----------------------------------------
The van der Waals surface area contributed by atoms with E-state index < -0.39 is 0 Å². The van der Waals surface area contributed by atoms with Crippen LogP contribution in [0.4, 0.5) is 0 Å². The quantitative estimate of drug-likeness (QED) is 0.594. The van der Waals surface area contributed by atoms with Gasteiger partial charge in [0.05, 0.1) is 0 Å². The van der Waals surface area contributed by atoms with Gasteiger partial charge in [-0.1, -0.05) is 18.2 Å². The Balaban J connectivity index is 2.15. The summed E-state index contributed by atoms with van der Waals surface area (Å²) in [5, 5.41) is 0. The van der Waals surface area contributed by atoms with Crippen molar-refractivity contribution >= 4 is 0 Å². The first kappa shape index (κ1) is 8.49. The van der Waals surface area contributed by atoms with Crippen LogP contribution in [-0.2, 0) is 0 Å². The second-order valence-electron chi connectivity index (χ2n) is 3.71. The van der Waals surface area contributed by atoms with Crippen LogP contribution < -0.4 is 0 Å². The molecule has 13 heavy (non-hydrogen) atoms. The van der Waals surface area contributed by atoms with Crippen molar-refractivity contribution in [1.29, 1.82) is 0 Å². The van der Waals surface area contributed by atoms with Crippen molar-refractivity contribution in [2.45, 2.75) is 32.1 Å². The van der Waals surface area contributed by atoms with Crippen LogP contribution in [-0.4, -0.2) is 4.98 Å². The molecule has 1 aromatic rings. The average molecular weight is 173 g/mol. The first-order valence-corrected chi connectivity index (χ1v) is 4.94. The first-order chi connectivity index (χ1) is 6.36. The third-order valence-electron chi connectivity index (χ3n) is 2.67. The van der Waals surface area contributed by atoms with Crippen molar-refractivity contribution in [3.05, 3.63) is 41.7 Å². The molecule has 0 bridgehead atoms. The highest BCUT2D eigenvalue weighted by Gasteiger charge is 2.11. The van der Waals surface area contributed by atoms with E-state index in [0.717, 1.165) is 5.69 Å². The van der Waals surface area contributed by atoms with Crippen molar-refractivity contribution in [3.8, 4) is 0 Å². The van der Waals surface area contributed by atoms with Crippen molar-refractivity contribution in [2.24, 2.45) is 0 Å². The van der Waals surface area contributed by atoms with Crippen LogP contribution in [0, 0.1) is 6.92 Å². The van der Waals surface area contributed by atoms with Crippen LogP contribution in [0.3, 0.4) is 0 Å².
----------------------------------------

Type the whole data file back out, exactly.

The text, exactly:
The van der Waals surface area contributed by atoms with E-state index < -0.39 is 0 Å². The van der Waals surface area contributed by atoms with Crippen LogP contribution in [0.4, 0.5) is 0 Å². The quantitative estimate of drug-likeness (QED) is 0.594. The van der Waals surface area contributed by atoms with Gasteiger partial charge in [0.05, 0.1) is 0 Å². The van der Waals surface area contributed by atoms with Gasteiger partial charge in [-0.1, -0.05) is 18.2 Å². The Balaban J connectivity index is 2.15. The summed E-state index contributed by atoms with van der Waals surface area (Å²) in [5, 5.41) is 0. The van der Waals surface area contributed by atoms with Crippen molar-refractivity contribution >= 4 is 0 Å². The first kappa shape index (κ1) is 8.49. The van der Waals surface area contributed by atoms with Crippen LogP contribution in [-0.2, 0) is 0 Å². The second-order valence-electron chi connectivity index (χ2n) is 3.71. The van der Waals surface area contributed by atoms with Crippen LogP contribution < -0.4 is 0 Å². The molecule has 13 heavy (non-hydrogen) atoms. The van der Waals surface area contributed by atoms with Crippen molar-refractivity contribution in [1.29, 1.82) is 0 Å². The van der Waals surface area contributed by atoms with Crippen molar-refractivity contribution in [2.45, 2.75) is 32.1 Å². The van der Waals surface area contributed by atoms with Crippen LogP contribution in [-0.4, -0.2) is 4.98 Å². The molecule has 1 aromatic rings. The average molecular weight is 173 g/mol. The first-order valence-corrected chi connectivity index (χ1v) is 4.94. The first-order chi connectivity index (χ1) is 6.36. The third-order valence-electron chi connectivity index (χ3n) is 2.67. The van der Waals surface area contributed by atoms with Crippen molar-refractivity contribution in [3.05, 3.63) is 41.7 Å². The molecule has 0 bridgehead atoms. The highest BCUT2D eigenvalue weighted by Gasteiger charge is 2.11. The van der Waals surface area contributed by atoms with E-state index in [0.717, 1.165) is 5.69 Å². The van der Waals surface area contributed by atoms with Crippen molar-refractivity contribution in [3.8, 4) is 0 Å². The van der Waals surface area contributed by atoms with Crippen molar-refractivity contribution in [2.24, 2.45) is 0 Å². The van der Waals surface area contributed by atoms with Crippen LogP contribution in [0, 0.1) is 6.92 Å². The van der Waals surface area contributed by atoms with Crippen LogP contribution in [0.3, 0.4) is 0 Å².